Plough / Halasana

Halasana is the third posture in the basic series. If you are comfortable, you may choose to go directly from Sarvangasana into this posture, with no relaxation in between. It is a continuation to Sarvangasana, offering a deep stretch to the upper back and neck muscles but also involving the entire back all the way down to the toes.


  • Releases stress in neck and shoulder area
  • Stretches the entire back of the body
  • Increases blood supply to spinal nerves
  • Tones the thyroid gland
  • Improves digestion


  • Neck injuries
  • Slipped disc in the spine
  • If you have asthma, only hold for a short time.
  • If you suffer from kyphosis (exaggerated curvature of the upper spine), don’t push yourself too far into this posture.


1. Lay flat on the back, with feet together, arms by the sides and palms flat on the floor. Make sure there is space behind your head to bring your legs behind you.

2. Inhale, lift the legs and hips, supporting the lower back with both hands.

3. Bring the legs over the head until the spine is vertical, keep the legs straight and toes flexed.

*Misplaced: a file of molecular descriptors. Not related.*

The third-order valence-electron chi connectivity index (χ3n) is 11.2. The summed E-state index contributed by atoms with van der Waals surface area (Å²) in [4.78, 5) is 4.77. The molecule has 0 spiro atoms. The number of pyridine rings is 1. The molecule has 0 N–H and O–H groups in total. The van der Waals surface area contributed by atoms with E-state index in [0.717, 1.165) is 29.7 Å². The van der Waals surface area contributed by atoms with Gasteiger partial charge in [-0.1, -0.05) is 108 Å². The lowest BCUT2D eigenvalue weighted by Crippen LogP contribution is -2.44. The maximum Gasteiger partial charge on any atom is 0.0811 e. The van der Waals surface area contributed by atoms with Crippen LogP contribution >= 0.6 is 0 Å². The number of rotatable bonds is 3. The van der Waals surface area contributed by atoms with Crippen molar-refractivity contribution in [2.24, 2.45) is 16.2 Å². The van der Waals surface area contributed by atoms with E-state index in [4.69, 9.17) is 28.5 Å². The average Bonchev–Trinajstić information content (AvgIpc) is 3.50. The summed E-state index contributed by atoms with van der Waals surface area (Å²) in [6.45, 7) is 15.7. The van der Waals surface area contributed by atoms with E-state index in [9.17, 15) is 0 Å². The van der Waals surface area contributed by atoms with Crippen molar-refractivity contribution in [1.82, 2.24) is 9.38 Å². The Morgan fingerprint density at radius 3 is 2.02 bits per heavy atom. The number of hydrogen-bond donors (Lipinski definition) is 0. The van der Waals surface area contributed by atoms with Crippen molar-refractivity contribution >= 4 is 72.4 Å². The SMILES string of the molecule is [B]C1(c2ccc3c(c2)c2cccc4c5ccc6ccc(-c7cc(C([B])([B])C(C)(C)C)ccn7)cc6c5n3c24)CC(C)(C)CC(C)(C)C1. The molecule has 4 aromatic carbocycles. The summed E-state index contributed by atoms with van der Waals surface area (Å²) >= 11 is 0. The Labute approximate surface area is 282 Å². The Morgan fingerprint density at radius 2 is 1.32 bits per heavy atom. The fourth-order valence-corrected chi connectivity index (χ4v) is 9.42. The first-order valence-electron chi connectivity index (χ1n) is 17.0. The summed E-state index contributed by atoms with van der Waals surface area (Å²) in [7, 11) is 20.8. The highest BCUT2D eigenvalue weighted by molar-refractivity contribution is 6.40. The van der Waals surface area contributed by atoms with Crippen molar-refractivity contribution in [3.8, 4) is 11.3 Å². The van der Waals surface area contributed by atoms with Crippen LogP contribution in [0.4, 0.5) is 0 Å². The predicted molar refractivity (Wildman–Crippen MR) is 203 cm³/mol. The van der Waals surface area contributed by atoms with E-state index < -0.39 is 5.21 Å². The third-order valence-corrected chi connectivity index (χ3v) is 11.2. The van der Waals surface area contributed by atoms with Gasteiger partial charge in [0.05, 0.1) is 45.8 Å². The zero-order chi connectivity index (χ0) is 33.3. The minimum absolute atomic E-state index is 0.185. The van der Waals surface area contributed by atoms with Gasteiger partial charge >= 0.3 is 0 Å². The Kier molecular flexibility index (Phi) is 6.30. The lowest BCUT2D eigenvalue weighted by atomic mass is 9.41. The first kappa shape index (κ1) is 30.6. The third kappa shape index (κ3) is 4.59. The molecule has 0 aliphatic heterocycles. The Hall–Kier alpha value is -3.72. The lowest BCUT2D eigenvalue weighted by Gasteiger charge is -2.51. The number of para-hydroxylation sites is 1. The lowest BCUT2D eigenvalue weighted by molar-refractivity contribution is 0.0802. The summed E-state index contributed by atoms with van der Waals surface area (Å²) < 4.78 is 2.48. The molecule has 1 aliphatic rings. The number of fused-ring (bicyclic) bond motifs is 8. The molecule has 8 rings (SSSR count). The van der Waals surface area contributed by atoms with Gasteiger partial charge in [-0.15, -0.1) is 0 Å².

4. If the toes touch the ground, lower the arms to the floor. If not, continue supporting the lower back.

5. Hold up to 1 minute.

6. To release, bring the arms to the floor and use them as brakes to roll out of the posture.

7. Relax in Savasana.


  • Practicing the half plough beforehand will help warm up the back and legs making the full posture a little easier. To practice this bring only one leg behind the head at a time, alternating, this can be done several times on each side, then try the full posture.
  • If the feet do not touch the ground or there is still considerable tension in the back, continue to support the lower back to allow the muscles to relax and to protect the neck from rolling side to side
  • Keep the legs straight even if they do not touch the ground, this allows for proper practice of the posture.
  • If your are very tight and the feet are high off the ground, you may place a chair behind you to rest the feet, allowing the back to relax.
  • If you are just a few inches off the ground, you may separate the feet (keeping the legs straight) until the feet reach the floor, then as you relax slowly bring the feet together behind the head.

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